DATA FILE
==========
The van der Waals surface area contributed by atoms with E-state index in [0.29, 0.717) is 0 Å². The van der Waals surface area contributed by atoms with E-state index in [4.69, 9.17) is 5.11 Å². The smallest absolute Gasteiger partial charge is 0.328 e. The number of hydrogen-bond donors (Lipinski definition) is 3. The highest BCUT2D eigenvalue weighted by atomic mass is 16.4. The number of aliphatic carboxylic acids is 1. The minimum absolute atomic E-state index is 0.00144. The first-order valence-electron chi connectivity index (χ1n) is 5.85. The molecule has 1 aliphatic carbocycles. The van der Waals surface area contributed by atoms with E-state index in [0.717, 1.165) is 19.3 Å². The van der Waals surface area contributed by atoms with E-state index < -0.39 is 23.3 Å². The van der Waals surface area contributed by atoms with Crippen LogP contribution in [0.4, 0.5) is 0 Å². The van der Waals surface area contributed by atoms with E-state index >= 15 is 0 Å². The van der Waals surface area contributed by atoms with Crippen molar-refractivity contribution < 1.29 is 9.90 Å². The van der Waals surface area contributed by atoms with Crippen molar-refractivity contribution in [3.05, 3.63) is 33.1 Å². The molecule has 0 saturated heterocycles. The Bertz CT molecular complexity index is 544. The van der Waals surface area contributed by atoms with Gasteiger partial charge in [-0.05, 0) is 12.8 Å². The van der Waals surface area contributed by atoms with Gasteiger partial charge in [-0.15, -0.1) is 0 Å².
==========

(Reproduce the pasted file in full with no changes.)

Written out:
The van der Waals surface area contributed by atoms with E-state index in [0.29, 0.717) is 0 Å². The van der Waals surface area contributed by atoms with E-state index in [4.69, 9.17) is 5.11 Å². The smallest absolute Gasteiger partial charge is 0.328 e. The number of hydrogen-bond donors (Lipinski definition) is 3. The highest BCUT2D eigenvalue weighted by atomic mass is 16.4. The number of aliphatic carboxylic acids is 1. The minimum absolute atomic E-state index is 0.00144. The first-order valence-electron chi connectivity index (χ1n) is 5.85. The molecule has 1 aliphatic carbocycles. The van der Waals surface area contributed by atoms with E-state index in [0.717, 1.165) is 19.3 Å². The van der Waals surface area contributed by atoms with E-state index < -0.39 is 23.3 Å². The van der Waals surface area contributed by atoms with Crippen LogP contribution in [0.4, 0.5) is 0 Å². The van der Waals surface area contributed by atoms with E-state index >= 15 is 0 Å². The van der Waals surface area contributed by atoms with Crippen molar-refractivity contribution < 1.29 is 9.90 Å². The van der Waals surface area contributed by atoms with Crippen molar-refractivity contribution in [3.05, 3.63) is 33.1 Å². The molecule has 0 saturated heterocycles. The Bertz CT molecular complexity index is 544. The van der Waals surface area contributed by atoms with Gasteiger partial charge in [-0.05, 0) is 12.8 Å². The van der Waals surface area contributed by atoms with Gasteiger partial charge in [-0.15, -0.1) is 0 Å².